Top House Dem calls to launch impeachment inquiry if McGahn skips testimony

Rep. David CicillineDavid Nicola CicillineFirst House Republican backs bill banning assault weapons Hillicon Valley: O'Rourke proposal targets tech's legal shield | Dem wants public review of FCC agreement with T-Mobile, Sprint | Voters zero in on cybersecurity | Instagram to let users flag misinformation Democrat calls for public review of T-Mobile-Sprint merger agreement MORE (D-R.I.) is raising the stakes surrounding the Trump administration's stonewalling of House Democrats, calling for an impeachment inquiry against President TrumpDonald John TrumpGraham: America must 'accept the pain that comes in standing up to China' Weld 'thrilled' more Republicans are challenging Trump New data challenges Trump's economic narrative MORE if former White House counsel Don McGahn declines to testify before Congress on Tuesday.

"If Don McGahn does not testify tomorrow, it will be time to begin an impeachment inquiry of @realDonaldTrump," Cicilline tweeted. 


If he follows through on the threat, Cicilline, the head of the Democrats' messaging arm, would be the highest-ranking Democrat to endorse a formal effort to launch the process of ousting of the president — a campaign that Speaker Nancy PelosiNancy Pelosi11 Essential reads you missed this week Pelosi asks Democrats for 'leverage' on impeachment Is there internet life after thirty? MORE (D-Calif.) and other party leaders have sought to suppress since Trump took office more than two years ago. 

An overwhelming majority of Democrats support Pelosi's strategy, agreeing that impeachment is premature without more public support. They're pushing a series of aggressive investigations into the administration, including probes related to special counsel Robert MuellerRobert (Bob) Swan MuellerMueller report fades from political conversation Trump calls for probe of Obama book deal Democrats express private disappointment with Mueller testimony MORE's investigation into Russia's meddling in the 2016 elections.

Yet the drumbeat toward impeachment has grown louder since Mueller's report was released. And the administration's aggressive resistance to cooperating with the Democrats' investigations has caused more and more lawmakers to inch in that direction. The McGahn episode marks the latest case. 

Democrats on the House Judiciary Committee had issued a subpoena to compel McGahn's appearance before the panel to discuss Mueller's investigation. But Trump has vowed the administration will be "fighting all the subpoenas," and the Justice Department made good on that promise on Monday, releasing a 15-page letter asserting that McGahn is not "legally required" to appear.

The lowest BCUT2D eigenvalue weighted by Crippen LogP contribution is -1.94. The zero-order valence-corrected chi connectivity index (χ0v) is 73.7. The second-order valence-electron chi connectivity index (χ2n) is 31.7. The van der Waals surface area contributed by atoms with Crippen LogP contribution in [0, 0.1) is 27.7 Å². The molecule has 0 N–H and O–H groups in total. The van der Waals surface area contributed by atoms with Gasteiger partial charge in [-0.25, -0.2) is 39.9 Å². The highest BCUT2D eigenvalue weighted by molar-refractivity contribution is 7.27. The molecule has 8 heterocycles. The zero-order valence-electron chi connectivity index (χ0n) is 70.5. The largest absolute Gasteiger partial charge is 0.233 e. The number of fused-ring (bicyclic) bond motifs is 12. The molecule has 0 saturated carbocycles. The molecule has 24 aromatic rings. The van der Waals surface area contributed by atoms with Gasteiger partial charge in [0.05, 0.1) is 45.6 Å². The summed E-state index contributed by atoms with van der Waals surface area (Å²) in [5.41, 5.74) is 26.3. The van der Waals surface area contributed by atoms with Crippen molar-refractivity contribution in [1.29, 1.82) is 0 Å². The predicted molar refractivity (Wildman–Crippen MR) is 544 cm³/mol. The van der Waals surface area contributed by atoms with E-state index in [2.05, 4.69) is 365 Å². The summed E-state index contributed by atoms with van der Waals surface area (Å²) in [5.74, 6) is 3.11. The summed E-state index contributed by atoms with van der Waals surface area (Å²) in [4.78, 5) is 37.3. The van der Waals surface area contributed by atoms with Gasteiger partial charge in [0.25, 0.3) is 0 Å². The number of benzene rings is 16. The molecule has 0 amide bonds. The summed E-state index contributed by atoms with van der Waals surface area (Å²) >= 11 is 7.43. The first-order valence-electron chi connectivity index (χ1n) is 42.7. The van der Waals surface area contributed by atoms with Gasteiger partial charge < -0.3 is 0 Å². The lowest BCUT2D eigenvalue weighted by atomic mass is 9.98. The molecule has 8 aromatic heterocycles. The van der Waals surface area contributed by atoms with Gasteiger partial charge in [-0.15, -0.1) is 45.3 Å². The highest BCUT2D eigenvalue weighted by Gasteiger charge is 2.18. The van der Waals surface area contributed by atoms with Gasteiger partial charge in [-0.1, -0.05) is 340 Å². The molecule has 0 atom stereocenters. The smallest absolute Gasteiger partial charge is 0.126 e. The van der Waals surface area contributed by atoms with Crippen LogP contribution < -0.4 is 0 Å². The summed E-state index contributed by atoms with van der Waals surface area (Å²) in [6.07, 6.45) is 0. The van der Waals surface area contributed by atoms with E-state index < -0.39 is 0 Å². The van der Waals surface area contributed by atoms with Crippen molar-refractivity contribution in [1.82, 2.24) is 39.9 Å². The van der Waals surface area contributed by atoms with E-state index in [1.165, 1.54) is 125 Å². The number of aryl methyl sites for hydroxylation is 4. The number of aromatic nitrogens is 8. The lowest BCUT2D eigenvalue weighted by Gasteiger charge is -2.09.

Cicilline, a Judiciary Committee member, has for months declined to endorse the push for impeaching Trump, and he voted against two impeachment-related measures on the House floor in late 2017 and early 2018. But the possibility of McGahn defying the Democrats' subpoena appears to be his tipping point. 

Rep. Rashida TlaibRashida Harbi TlaibTlaib says Trump 'scared' of 'Squad' Michigan city declines to renew contract with ICE to hold detainees Former GOP Rep. Jason Lewis says he'll challenge Tina Smith in Minnesota MORE (D-Mich.) had introduced a resolution in March requiring the Judiciary Committee to begin looking into impeachment. Before Mueller's report became public, only Rep. Al GreenAlexander (Al) N. GreenMeat is taxing the planet, so we should tax meat Danish prime minister: Trump's idea to buy Greenland 'absurd'  Juan Williams: Democrats finally hit Trump where it hurts MORE (D-Texas) had endorsed her bill. After the report was released, six others quickly signed on. 

The resolution does not launch impeachment, per se, but asks the Judiciary Committee to investigate the president for potentially impeachable offenses. Supporters say it puts a finer point on the probes into potential administrative wrongdoing — and would lay the groundwork if the probes turn-up behavior that makes impeachment inevitable. 

"It's seems clear to me that we need to be able to get to the bottom of this thing. The administration clearly is not going to help at all making it harder to be able to wade through this," said Rep. Earl BlumenauerEarl BlumenauerAirports already have plenty of infrastructure funding Climate protesters glue themselves to Capitol doors, confront lawmakers Here are the 95 Democrats who voted to support impeachment MORE (D-Ore), who has endorsed Tlaib's bill.

"Our job, is to be able to explore the ramifications, lay the foundation for what might happen, and if you don't lay the foundation, it won't."